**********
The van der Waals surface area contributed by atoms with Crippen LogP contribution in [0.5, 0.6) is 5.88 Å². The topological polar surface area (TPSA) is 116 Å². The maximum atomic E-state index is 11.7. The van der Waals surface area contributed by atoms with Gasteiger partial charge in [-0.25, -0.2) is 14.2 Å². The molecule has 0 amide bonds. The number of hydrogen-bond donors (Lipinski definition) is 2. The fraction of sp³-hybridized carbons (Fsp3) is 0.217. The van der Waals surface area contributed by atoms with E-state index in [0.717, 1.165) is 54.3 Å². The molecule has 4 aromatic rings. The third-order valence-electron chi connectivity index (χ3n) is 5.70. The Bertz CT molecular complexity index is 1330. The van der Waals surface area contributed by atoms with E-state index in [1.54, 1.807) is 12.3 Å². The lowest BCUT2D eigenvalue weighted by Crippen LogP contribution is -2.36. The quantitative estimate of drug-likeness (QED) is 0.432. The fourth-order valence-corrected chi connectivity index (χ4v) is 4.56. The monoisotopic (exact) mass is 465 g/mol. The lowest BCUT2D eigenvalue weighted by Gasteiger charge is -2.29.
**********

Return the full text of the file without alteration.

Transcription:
The van der Waals surface area contributed by atoms with Crippen LogP contribution in [0.5, 0.6) is 5.88 Å². The topological polar surface area (TPSA) is 116 Å². The maximum atomic E-state index is 11.7. The van der Waals surface area contributed by atoms with Gasteiger partial charge in [-0.25, -0.2) is 14.2 Å². The molecule has 0 amide bonds. The number of hydrogen-bond donors (Lipinski definition) is 2. The fraction of sp³-hybridized carbons (Fsp3) is 0.217. The van der Waals surface area contributed by atoms with E-state index in [0.717, 1.165) is 54.3 Å². The molecule has 4 aromatic rings. The third-order valence-electron chi connectivity index (χ3n) is 5.70. The Bertz CT molecular complexity index is 1330. The van der Waals surface area contributed by atoms with E-state index in [1.54, 1.807) is 12.3 Å². The lowest BCUT2D eigenvalue weighted by Crippen LogP contribution is -2.36. The quantitative estimate of drug-likeness (QED) is 0.432. The fourth-order valence-corrected chi connectivity index (χ4v) is 4.56. The monoisotopic (exact) mass is 465 g/mol. The lowest BCUT2D eigenvalue weighted by Gasteiger charge is -2.29.